This is a paper from a few months ago. Writing on the (academic) study of ”Gnosticism” was challenging, especially because I barely knew anything about the field when I started my research. The final effort still contains some flaws that I’m well aware of – specialists will certainly be able to spot them, which is also one of the reasons I ultimately didn’t succeed in publishing the paper. It’s interesting to reread and to see how quickly views can change and evolve – my thought experiments on the subject matter were different from how they are now. Still wanted to publish it though, it might be an interesting trip for those of you who are interested.Lees verder Genesis 2-3, Canonical Interpretation and the Challenge of ”Gnosticism” [Paper]
This essay was written in the context of a RMA course on Materiality and the Body in the study of religion, spring 2019.Lees verder Beyoncé: Iconic Power in the Human Realm [Essay]
In the course of March and April 2019, I wrote seven essays on topics ranging from a supposedly blasphemous song to the relationship between subjectivity and anthropological fieldwork. Today I publish the first essay, on Robin Hardy’s 1973 cult classic The Wicker Man.Lees verder In Pastures Green He Leadeth Me: The Reconfiguration of Space and Authority in The Wicker Man (1973)
In the first semester of 2018/19 I wrote an extensive paper on the academic study of religion and film. A condensed outline of my argument was presented at a student conference of the UvA and the UU in January 2019. I publish the full paper right here.Lees verder Interdisciplinary Glances: the study of religion and film [Paper]
The following essay was written for the course Theories and Methods in the Study of Religion. Utrecht University & UvA, autumn & winter 2018/2019.Lees verder Religion or ”Religion”: Universality and Particularity in Religious Studies
I recently wrote an academic book review for one of my research master courses. I took a publication of the Canadian Religious Studies scholar Douglas E. Cowan, entitled America’s Dark Theologian: the Religious Imagination of Stephen King.Lees verder Academic Book Review: Stephen King, America’s Dark Theologian [Douglas E. Cowan]
What happens when you’re suddenly asked to write an exegesis on a particular set of biblical verses? I did so for a RMA course on Religious Texts and Interpretative Practices, and you’ll be able to find the result in this post.Lees verder Lost in Translation: 1 Timothy 2:9-14 [Paper/Exegesis]
In the autumn of 2018, I attented the yearly conference of the NGG (Nederlands Genootschap voor Godsdienstwetenschap). The overarching theme was ‘Interpreting Rituals’. Keynote lectures and paper sessions shed a light on a broad variety of topics, challenging me and the other research master students on the spot to search for challenging perspectives. The paper that I am sharing serves as a reflection on the conference and one of its pivotal themes. I wrote it in the aftermath of the event, but the case study that I used will be the starting point for another paper on David Bowie and performativity, which I will hopefully produce this spring.Lees verder Essay: Performing Death (NGG Conference Religious Studies, 2018)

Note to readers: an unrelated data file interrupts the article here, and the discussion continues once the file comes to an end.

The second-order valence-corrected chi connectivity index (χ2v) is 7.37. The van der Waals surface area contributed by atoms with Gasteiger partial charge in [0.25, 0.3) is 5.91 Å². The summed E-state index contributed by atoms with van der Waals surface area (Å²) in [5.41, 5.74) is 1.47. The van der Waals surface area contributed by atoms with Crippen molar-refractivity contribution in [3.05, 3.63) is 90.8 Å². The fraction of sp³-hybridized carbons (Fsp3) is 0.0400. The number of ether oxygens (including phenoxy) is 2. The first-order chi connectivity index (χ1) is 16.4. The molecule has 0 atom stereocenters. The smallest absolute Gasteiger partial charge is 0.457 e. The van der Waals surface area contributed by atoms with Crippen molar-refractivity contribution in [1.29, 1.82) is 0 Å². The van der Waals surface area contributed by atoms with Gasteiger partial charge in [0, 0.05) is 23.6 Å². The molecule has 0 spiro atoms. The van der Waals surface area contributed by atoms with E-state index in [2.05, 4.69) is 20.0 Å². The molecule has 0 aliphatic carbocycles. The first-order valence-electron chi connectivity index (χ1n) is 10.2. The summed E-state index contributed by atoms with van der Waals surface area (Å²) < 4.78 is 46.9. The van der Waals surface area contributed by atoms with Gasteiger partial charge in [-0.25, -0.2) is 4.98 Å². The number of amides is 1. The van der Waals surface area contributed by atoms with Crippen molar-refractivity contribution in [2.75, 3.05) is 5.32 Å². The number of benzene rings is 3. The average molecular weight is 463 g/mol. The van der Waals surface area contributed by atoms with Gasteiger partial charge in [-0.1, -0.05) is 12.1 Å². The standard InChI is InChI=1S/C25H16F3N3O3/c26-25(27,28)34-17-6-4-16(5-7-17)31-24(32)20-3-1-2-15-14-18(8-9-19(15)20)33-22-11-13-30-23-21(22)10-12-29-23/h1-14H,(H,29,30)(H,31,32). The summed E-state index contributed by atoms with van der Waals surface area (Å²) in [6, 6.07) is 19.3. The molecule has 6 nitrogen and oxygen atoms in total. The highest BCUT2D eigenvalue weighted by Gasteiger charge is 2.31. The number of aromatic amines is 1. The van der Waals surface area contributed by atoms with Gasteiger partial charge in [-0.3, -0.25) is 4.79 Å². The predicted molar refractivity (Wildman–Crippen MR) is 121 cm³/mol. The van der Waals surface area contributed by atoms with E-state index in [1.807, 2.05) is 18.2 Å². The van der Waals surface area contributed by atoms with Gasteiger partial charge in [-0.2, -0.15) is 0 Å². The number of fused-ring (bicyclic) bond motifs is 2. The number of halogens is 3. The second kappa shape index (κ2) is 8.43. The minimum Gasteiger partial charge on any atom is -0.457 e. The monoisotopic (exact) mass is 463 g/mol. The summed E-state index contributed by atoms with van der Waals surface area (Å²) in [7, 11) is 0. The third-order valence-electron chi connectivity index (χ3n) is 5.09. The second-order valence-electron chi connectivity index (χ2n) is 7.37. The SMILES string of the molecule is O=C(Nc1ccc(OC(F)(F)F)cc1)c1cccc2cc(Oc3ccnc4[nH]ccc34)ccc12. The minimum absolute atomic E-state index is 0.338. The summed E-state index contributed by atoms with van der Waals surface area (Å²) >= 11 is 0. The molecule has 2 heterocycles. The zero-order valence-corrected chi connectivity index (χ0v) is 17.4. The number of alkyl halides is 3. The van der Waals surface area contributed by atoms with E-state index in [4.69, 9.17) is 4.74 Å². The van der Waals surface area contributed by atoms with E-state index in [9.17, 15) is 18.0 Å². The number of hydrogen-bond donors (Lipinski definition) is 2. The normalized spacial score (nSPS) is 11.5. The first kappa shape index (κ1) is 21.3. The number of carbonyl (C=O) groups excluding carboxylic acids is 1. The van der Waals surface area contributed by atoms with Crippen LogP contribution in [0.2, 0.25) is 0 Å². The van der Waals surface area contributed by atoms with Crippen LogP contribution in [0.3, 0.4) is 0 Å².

In the early 1970s, the ‘angry young man’ manifested itself as a central character in Indian films. Mostly played by star persona Amitabh Bachchan (1942-), the angry young man expressed themes of anti-establishment and socio-political disturbance. In his characteristic role as a criminal anti-hero (Deewaar, 1975, Muqaddar Ka Sikandar, 1978), Bachchan often became the victim of either his own passionate love for a woman or the socio-financial hardships of family life in Bombay.Lees verder (It Happened On) A wednesday: The angry young man and the common stupid man in (New) indian Cinema [Essay]
A World of Immersion
The blind perspective in Salvo
An essay on film style, fear, immersion and identification in the Italian film Salvo (2013).
A new chapter on Italian neorealism is written in the cinematic underworlds of Napels and Sicily, where formalistic filmmakers find their entrances to the harsh realities of daily mafiosi life. This bold hypothesis may sound completely arbitrary, but it actually connects to compelling insights in recent scholarship. A significant deal of literature has been written about the films of, among others, Roman filmmaker Matteo Garrone (1968-), whose oeuvre is regularly connected to ‘a new trend in Italian cinema’. Antonio Rossini and Carmela Bernadetta Scala state that ‘’ …the old school of neorealism blends perfectly with the new trends in Italian cinema which we have called ‘’new neorealism’’’’. For Roberta di Carmine, the films of Garrone ‘’ signal Italian cinema’s recovery from a state of ‘creative stagnation’’’.